The general guidance is 5 pieces of fruit and veg a day - canned, frozen, dried or juiced all count!
Eating carbohydrates such as bread, rice, potatoes, pasta, oats, yam and cornmeal are an important energy source and can help you feel full for longer. Opt for oven chips as they are lower in fat and salt. Instead of white bread, pasta, rice, try wholegrain or higher fibre options, brown bread, brown rice, wholewheat pasta.
Meat, Fish and Dairy
Eating lean meat with the skin removed is a great source of protein. It is important for all meat and fish to be cooked thoroughly ensuring there are is no pink meat and juices have no blood in it.
Try to eat two portions of fish a week, one of which should be an oily fish. When you’re pregnant or trying to get pregnant it is advisable to avoid eating certain fish – shark, swordfish. When you’re pregnant avoid eating more than two portions of oily fish a week because it can contain toxins.
You should also avoid eating some raw, undercooked or runny eggs due to the risk of salmonella. The only exception to this are eggs that are produced under the British Lion Code of Practice. These eggs have a red lion logo stamped on their shell and are safe for pregnant women to eat raw or partially cooked, as they come from flocks that have been vaccinated against salmonella. Pregnant women can eat these raw or partially cooked (for example, soft boiled eggs).
Eggs that have not been produced under the Lion Code are considered less safe, and pregnant women are advised to avoid eating them raw or partially cooked, including in mousse, mayonnaise and soufflé. These eggs should be cooked until the white and the yolk are hard.
Milk, cheese, fromage frais and yoghurt are important in pregnancy as they contain calcium which are nutrients that you and you baby need. Try to opt for a low fat variant, semi skimmed, low sugar, skimmed milk, yoghurt or cheese. If you prefer a dairy free go for unsweetened, calcium-fortified versions.
There are some cheeses you should avoid in pregnancy, including unpasteurised cheeses. To find out which cheeses you should not eat when you're pregnant on our page about foods to avoid in pregnancy.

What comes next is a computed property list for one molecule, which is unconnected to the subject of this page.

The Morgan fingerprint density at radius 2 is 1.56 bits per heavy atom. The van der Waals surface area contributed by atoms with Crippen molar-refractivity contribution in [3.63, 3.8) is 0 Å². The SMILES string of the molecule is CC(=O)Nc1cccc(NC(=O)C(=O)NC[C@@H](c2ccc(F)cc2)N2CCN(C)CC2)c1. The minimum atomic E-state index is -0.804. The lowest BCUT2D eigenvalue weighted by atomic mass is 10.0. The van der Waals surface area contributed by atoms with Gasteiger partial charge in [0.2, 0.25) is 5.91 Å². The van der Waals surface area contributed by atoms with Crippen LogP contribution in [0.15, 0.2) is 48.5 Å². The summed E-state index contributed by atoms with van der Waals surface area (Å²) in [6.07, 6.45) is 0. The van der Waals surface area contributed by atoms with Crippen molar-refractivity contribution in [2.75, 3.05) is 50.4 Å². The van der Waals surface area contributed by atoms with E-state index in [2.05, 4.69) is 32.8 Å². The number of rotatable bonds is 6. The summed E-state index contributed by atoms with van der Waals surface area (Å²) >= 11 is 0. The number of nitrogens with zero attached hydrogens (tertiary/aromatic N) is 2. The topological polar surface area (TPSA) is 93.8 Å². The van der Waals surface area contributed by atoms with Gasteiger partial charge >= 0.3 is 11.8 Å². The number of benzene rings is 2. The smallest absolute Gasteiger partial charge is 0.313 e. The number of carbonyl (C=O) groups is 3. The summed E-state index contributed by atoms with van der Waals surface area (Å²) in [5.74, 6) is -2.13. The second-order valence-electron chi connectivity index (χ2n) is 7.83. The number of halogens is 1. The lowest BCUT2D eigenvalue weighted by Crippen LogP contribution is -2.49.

Saturated fats and sugary foods
Most foods high in sugar and fat are calorific which can contribute to weight gain, and if sugary can lead to tooth decay
Foods such as crisps, chocolates, cakes, biscuits, ice cream and fizzy drinks should be consumed in moderation so try and have these less often and in small amounts. Easier said than done if you are craving something sweet!
Healthy snacks to enjoy instead include can be dried fruit, low fat yoghurt, fresh fruit, a fruit loaf, hummus with wholegrain pitta. Find out more about healthy food swaps.
There are some vaccinations that are recommended during pregnancy:
During pregnancy, your immune system (the body's natural defence) is weakened to protect the pregnancy. This can mean you're less able to fight off infections. As the baby grows, you may be unable to breathe as deeply, increasing the risk of infections such as pneumonia.
These changes can raise the risk from flu – pregnant women are more likely to get flu complications than women who are not pregnant and are more likely to be admitted to hospital. Having the flu vaccine means you're less likely to get flu.
Whooping cough vaccine
Whooping cough is a very serious infection, and young babies are most at risk. Most babies with whooping cough will be admitted to hospital.
When you have the whooping cough vaccination in pregnancy, your body produces antibodies to protect against whooping cough. These antibodies pass to your baby giving them some protection until they're able to have their whooping cough vaccination at 8 weeks old.
Coronavirus (COVID-19) vaccine
You can have the coronavirus (COVID-19) vaccine during pregnancy. You'll be invited when your age group are offered it or earlier if you have a health condition or reason that means you're eligible.
It's preferable for you to have the Pfizer/BioNTech or Moderna vaccine. This is because they've been more widely used during pregnancy in other countries and have not caused any safety issues.
When you're offered a vaccine, speak to your GP surgery to arrange an appointment. This is to make sure you go to a vaccination centre offering the Pfizer/BioNTech or Moderna vaccine.'
Find out more about vaccination in pregnancy on nhs.uk.